HPV jab for boys raises hope of eradicating cervical cancer

Henrietta Strickland
July 9, 2019

Announcing the extension of a vaccination programme to cover boys as well as girls, experts at Public Health England (PHE) said the immunisation plan would prevent around 64,000 cervical cancers and almost 50,000 non-cervical cancers by 2058.

One user replied to his tweet by saying 'just as importantly, it protects the boys from penile, anal, and oral cancers, ' whilst another commented 'great vaccination program but bad tweet!

"I was unlucky to have caught the HPV virus at an early age but it is nothing to do with how many sexual partners you have as it only takes one person to become infected".

In total, the HPV vaccine program could prevent over 100,000 cases of cancer by 2058, officials said. "Now, we have the tools for eradicating most of the HPV-related cancers for women and men", said Director of London School of Hygiene and Tropical Medicine's Vaccine Center, Prof.

High-risk HPV infections are transmitted through skin-to-skin contact.

'Following the success of the vaccination programme for girls, it is only right that boys are now afforded the same protection'. All the boys in the country will be given vaccinations after the summer.

RCGP chair Professor Helen Stokes-Lampard echoed the BMA's sentiment: 'There is very strong evidence that shows the HPV vaccine can protect people from a virus that can trigger a wide range of cancers that affect both men and women, so it is vital that as many eligible boys and girls as possible get inoculated.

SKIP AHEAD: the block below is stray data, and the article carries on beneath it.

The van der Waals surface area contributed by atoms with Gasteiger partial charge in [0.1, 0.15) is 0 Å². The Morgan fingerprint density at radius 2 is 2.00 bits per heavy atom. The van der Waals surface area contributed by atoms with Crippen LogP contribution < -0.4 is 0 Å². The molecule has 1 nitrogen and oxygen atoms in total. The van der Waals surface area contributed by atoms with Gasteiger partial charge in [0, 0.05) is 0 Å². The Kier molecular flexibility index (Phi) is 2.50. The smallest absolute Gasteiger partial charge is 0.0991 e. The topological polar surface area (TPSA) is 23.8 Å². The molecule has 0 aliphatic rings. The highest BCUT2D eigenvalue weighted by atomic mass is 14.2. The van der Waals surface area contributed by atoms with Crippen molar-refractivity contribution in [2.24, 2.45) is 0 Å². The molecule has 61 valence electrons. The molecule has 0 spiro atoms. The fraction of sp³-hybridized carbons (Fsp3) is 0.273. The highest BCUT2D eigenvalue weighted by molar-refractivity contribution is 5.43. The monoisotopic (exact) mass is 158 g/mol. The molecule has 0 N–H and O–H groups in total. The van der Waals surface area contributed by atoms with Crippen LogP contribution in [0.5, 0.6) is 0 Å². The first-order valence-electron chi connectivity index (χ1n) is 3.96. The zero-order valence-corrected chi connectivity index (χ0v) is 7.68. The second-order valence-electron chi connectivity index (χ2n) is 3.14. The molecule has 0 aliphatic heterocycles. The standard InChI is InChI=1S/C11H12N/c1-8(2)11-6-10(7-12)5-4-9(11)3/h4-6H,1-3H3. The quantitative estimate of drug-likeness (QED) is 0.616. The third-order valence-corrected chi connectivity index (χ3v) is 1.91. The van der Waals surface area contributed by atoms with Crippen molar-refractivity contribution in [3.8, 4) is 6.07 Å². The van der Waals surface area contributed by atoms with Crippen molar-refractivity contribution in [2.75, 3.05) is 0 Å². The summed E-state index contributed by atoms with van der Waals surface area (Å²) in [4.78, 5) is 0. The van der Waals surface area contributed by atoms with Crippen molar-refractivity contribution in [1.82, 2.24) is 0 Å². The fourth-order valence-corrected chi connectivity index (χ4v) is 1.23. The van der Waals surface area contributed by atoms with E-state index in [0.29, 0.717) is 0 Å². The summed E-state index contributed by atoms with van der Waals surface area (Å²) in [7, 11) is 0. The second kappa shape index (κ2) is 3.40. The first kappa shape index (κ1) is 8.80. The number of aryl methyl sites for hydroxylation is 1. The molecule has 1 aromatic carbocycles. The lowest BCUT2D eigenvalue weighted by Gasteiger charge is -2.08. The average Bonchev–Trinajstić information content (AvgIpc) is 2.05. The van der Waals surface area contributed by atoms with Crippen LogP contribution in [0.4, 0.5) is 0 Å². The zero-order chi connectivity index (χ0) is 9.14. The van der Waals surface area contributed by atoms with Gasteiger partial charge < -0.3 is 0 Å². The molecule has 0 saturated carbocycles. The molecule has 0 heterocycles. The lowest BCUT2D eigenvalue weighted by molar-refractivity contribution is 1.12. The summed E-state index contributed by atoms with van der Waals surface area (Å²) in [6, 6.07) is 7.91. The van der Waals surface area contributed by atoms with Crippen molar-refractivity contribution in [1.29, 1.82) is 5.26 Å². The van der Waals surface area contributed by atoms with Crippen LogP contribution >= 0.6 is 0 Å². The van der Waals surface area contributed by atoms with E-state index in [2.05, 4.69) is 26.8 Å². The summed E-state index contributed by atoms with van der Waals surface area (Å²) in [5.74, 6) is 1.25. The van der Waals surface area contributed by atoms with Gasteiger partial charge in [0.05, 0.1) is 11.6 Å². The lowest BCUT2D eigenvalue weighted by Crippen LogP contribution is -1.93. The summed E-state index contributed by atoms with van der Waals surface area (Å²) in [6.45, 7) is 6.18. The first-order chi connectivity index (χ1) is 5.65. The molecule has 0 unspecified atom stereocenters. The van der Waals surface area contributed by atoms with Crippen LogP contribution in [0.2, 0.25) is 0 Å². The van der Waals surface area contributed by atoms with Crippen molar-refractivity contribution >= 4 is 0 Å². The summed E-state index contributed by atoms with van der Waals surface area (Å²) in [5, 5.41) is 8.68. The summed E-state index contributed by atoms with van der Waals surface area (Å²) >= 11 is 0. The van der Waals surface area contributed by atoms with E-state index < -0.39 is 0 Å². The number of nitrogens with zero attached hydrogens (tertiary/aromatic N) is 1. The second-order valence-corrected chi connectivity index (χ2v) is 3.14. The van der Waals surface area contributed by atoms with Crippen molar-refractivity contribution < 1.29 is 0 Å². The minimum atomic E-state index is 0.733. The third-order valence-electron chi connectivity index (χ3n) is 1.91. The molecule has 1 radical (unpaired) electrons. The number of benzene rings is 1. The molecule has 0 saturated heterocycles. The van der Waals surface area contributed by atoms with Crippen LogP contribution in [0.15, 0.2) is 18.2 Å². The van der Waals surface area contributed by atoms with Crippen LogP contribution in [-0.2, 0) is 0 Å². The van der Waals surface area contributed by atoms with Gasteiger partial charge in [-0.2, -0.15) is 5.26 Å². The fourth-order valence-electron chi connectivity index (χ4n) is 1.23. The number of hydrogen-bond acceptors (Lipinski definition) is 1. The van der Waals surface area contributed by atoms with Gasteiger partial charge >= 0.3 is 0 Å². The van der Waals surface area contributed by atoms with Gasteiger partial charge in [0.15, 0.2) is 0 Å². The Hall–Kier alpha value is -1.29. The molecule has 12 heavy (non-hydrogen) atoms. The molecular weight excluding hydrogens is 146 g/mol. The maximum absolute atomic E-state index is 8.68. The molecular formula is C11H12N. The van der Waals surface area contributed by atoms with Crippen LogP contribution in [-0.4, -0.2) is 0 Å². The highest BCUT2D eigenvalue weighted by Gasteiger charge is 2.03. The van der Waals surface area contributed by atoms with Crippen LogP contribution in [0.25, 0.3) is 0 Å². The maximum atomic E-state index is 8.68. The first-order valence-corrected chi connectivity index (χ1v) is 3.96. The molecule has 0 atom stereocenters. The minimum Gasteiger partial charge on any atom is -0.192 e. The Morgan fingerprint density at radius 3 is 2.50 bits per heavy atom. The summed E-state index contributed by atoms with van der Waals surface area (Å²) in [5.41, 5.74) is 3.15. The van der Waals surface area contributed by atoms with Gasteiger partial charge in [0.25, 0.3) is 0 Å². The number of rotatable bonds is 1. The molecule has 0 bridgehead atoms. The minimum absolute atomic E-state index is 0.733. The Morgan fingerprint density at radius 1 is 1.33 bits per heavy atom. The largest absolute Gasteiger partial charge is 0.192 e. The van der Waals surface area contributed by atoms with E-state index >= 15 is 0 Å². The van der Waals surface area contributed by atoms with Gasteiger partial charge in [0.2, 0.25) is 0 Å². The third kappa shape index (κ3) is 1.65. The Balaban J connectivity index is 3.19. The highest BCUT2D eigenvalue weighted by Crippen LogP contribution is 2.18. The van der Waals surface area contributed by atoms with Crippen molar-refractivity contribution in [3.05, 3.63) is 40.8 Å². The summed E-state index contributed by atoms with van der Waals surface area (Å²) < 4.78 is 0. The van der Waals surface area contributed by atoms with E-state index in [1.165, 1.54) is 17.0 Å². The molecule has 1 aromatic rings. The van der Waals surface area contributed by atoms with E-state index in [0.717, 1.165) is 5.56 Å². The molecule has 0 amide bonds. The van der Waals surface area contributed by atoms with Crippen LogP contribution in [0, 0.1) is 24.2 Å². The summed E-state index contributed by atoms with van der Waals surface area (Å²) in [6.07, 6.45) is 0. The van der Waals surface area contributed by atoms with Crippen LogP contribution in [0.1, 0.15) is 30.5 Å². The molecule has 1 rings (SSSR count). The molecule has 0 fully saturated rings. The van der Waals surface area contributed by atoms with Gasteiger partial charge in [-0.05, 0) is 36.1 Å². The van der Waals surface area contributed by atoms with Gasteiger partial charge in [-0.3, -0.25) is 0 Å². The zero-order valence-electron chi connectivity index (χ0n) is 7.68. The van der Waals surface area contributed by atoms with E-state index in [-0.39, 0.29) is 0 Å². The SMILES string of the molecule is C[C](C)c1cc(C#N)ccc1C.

In Scotland, the first dose could be given between the ages of 11 and 13. It protects boys (and girls) from other cancers caused by HPV too.

The HPV jab now used by the NHS is Gardasil, which protects against HPV for at least 10 years and possibly a lifetime.

Mandy Parker, from Dartford, was diagnosed with cervical cancer in 2015 aged 44, wishes the vaccine was offered when she was a girl.

Parents with children aged between 12 and 13 should look out for information from schools.

The vaccinations will be given to the young boys in secondary schools from the first day of the new school term.

As a result of health policy is devolved within the United Kingdom, timings, and arrangements will differ slightly throughout the different nations.

Public Health England (PHE) have officially launched the universal HPV vaccine programme, gaining the support of the BMA and RCGP.

Public Health England said the programme meant infections from some strains of HPV in 16 to 21-year-olds have fallen by 86 per cent.

PHE is now estimating prevention of 85, 000 cancers in women, including 64,000 cervical cancer cases, and 29,000 cancers in men by 2058 with the help of this vaccination program.

"I encourage all parents of eligible boys and girls to make sure they take up the offer for this potentially life-saving vaccine".

"It's important not to delay vaccination, as the vaccine may be less effective as adolescents get older".

"The latter is now increasing in incidence, but this trend will be turned around as the vaccination programme takes effect in the future".

The success of the HPV vaccine programme for girls is clear and by extending it to boys we will go a step further to help us prevent more cases of HPV-related cancer every year.

Human papillomavirus, or HPV, might hide in the crevices of the tonsils until they cause head and neck cancer, even in people who seem otherwise healthy.

Other reports by Click Lancashire

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